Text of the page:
Letting go, gently

I began writing this post early in the summer, but somehow couldn’t find the ‘umph’ to finish it. Which I’ve realised is symptomatic of how I’ve felt for much of this year, or at least the summer. I’ve failed to respond to emails, I’ve struggled to concentrate on reading, I’ve struggled with all sorts of things. I was going to say: for no reason that I can put my finger on. But as I write this, the reason has become clearer to me. It is a sense of despair that I’ve never really felt before: despair because we’re living in a climate emergency with a government that has no real intention of addressing it; we’re living in a social situation where poverty and other divides are becoming ever greater with a government that positively fosters division; we’re living through a global pandemic with a government that is determined only to enable their friends to profit from it. Aged 65 (soon to be 66), I see my years ahead diminishing, leaving my children’s generation and my granddaughter’s generation a world which is not the one I’ve strived all my life to pass on to them. And that, frankly, is hard to come to terms with. There is a disconnect between my own happy and comfortable life and what I see all around me, which I find difficult to reconcile.

This is all about my allotment, and my failure to get and stay on top of things this year. And, it’s just this year I’m letting go of, not the allotment or my commitment to want to keep it going properly.

But somehow, this year I just lost it and haven’t really ever quite got it back. It started when I was ill for much of October. I lost heart with it, and then other things in life intervened and here we are – mid June, with so much still not sown or planted out.

I’m an optimist, and not one to give up. I’m already thinking that instead of pushing myself to ‘catch up’ for this year (which I kind of know I never will manage), I’m going to focus on doing what I can with what I have, on using everything I’ve already got growing, and on preparing the plot really, really well for next year.

So my plan now is to make the most of the things I have managed to get in the ground for this summer (and especially all the fruit as it ripens – not let the birds get more than their fair share this year), and over and above that focus my efforts on getting the plot in really good condition for the winter and next year.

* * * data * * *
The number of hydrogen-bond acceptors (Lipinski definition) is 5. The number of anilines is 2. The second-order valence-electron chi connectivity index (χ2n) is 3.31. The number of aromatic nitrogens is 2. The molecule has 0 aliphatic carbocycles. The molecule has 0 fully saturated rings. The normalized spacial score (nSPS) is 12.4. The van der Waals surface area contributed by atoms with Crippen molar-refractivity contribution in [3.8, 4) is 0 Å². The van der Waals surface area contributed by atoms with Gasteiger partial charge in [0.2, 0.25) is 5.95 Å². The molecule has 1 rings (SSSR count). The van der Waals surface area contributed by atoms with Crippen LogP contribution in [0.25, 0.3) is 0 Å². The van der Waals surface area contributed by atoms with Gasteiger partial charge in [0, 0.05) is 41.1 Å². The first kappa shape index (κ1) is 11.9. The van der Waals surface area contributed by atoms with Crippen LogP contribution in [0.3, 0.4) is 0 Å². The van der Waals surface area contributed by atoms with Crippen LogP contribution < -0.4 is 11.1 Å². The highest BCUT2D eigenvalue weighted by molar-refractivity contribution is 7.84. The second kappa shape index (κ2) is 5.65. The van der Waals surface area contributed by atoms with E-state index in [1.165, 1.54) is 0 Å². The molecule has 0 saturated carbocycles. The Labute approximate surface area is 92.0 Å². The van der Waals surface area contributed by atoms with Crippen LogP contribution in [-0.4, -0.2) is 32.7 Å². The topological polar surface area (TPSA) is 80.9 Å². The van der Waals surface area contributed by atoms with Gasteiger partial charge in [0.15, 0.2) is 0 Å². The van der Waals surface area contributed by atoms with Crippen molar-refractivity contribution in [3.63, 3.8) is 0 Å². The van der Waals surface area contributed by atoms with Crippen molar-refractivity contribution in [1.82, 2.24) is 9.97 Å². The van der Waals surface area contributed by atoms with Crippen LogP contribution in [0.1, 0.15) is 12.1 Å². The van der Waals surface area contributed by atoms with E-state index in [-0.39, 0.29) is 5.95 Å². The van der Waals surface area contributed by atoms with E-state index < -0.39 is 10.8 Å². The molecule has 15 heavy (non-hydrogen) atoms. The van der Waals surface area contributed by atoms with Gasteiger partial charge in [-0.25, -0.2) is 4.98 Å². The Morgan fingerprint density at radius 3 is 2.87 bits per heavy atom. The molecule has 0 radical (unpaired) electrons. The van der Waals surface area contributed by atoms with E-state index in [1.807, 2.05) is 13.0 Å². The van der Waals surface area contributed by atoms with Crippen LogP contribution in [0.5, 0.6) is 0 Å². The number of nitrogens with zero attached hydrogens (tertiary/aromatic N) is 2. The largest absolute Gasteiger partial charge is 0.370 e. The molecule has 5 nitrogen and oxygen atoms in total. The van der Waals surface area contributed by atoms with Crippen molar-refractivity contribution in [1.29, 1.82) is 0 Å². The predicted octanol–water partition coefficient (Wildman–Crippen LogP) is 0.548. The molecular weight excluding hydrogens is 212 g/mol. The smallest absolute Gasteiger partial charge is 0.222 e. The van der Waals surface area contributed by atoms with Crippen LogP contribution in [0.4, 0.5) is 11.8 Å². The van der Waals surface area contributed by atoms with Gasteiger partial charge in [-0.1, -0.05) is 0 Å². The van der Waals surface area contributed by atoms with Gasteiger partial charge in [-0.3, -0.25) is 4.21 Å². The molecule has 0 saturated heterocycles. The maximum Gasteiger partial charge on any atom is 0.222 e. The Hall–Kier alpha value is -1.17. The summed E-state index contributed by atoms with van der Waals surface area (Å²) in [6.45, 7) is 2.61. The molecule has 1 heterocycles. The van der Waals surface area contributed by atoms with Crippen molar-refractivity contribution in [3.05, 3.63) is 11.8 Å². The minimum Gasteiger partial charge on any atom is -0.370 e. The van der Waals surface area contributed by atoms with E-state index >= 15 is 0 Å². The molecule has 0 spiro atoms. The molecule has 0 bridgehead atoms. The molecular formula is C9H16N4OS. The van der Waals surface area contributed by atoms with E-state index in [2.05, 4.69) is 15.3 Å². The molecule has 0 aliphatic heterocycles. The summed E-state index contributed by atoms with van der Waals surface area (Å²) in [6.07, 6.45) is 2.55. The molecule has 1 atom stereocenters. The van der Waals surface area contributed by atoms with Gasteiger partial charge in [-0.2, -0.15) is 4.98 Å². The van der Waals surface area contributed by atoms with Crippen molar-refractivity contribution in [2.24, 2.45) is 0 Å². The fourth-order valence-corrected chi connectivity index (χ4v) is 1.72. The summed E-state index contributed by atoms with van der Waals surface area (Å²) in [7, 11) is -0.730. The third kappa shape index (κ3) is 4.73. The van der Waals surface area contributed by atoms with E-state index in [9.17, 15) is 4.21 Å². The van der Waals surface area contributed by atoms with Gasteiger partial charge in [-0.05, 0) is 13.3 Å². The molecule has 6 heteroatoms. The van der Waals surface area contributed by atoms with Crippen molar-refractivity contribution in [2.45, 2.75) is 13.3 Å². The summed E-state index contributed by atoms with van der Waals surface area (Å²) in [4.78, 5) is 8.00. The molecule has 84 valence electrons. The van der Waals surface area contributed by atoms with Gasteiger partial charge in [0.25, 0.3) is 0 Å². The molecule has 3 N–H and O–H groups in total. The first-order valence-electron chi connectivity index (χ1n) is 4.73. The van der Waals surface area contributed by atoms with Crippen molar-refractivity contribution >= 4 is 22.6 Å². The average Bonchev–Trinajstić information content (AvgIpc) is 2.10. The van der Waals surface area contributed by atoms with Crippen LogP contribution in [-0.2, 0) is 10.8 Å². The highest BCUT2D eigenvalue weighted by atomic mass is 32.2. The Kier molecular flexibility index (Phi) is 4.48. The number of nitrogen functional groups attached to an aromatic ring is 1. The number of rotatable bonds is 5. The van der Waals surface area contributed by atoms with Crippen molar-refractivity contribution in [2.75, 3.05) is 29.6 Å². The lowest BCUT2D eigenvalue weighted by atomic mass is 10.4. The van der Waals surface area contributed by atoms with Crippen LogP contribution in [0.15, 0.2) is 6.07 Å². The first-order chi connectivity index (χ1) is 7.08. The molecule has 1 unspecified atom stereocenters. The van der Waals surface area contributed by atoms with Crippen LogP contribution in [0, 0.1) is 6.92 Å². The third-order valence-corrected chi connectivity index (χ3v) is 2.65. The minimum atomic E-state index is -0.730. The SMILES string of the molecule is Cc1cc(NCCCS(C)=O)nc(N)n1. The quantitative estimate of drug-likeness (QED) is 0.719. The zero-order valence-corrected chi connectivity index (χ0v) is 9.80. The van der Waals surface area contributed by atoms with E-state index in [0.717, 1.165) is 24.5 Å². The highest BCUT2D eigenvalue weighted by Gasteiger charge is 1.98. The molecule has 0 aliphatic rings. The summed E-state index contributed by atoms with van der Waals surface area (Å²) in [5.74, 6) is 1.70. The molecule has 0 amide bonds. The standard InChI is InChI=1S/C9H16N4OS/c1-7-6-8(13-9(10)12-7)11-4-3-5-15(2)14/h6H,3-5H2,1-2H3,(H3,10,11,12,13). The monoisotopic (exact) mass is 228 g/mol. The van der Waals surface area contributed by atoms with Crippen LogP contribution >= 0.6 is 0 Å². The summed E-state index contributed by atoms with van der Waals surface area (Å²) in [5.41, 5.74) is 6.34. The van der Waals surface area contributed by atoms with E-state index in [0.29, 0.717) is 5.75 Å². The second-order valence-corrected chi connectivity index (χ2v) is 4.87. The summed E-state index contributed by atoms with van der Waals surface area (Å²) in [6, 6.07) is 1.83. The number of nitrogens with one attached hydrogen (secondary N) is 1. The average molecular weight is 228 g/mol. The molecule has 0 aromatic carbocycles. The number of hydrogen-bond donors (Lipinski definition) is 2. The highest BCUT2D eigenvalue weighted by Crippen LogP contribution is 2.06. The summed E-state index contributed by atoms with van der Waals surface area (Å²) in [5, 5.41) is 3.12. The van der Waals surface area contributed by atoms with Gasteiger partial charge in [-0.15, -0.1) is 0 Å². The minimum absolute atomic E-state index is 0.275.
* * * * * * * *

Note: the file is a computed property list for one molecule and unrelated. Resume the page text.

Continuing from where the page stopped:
Weeding has got to be fairly high up on that list – the more weed seeds that set, the worse the problem will be next year and years to come. There are also some structures I want to add in, and some that need maintenance work done (a new roof covering for the henhouse must be top of that list, and some structures for protecting crops next after that). I want to paint all the woodwork black, and to add in as many perennials as I can. The fruit definitely hits that spot, and there are more vegetables I can add in as well, especially if I can find some cuttings of perennial kales and similar.

I’ve already managed to boost the amount of rainwater I can capture and use, which has made a massive difference to everything, especially in the now regular spring/summer droughts. With the hens, the soft fruit, rhubarb, the apple and pear trees, and the asparagus, I think around half my plot is now perennial, and I’d like to boost that to around 2/3. With just two of us to feed I think I can achieve making the plot less labour-intensive than it has been but just as productive.

So. A new direction to follow, or perhaps just moving further along in the same direction. But the main thing I think is to be honest with myself about how much work I both want and am able to put in to keep it all going.

And now I realise that what this post is really about is allowing myself to adjust to a new reality, which I may not have chosen but which is mine nonetheless. About letting go of the ‘what might have been’ and accepting that what is, is. Not to say that it can’t be changed, but not to pretend that it is other than it is.

About deborah @ the magic jug

Now I've passed 60 I'm still doing all sorts of things I haven't done before, as well as carrying on with the things I already love. I live a happy life with my long term love Malcolm. In my blog I explore local and low tech ideas, food, growing, making, reading, thinking, walking, and lots of other words ending in 'ing'.
This entry was posted in 2021, Allotment, Climate change, Community, Do what you can with what you have, Growing, In the time of the virus, Reflections on life (and death), Seeing differently, Uncategorized and tagged , , , , , , , . Bookmark the permalink.

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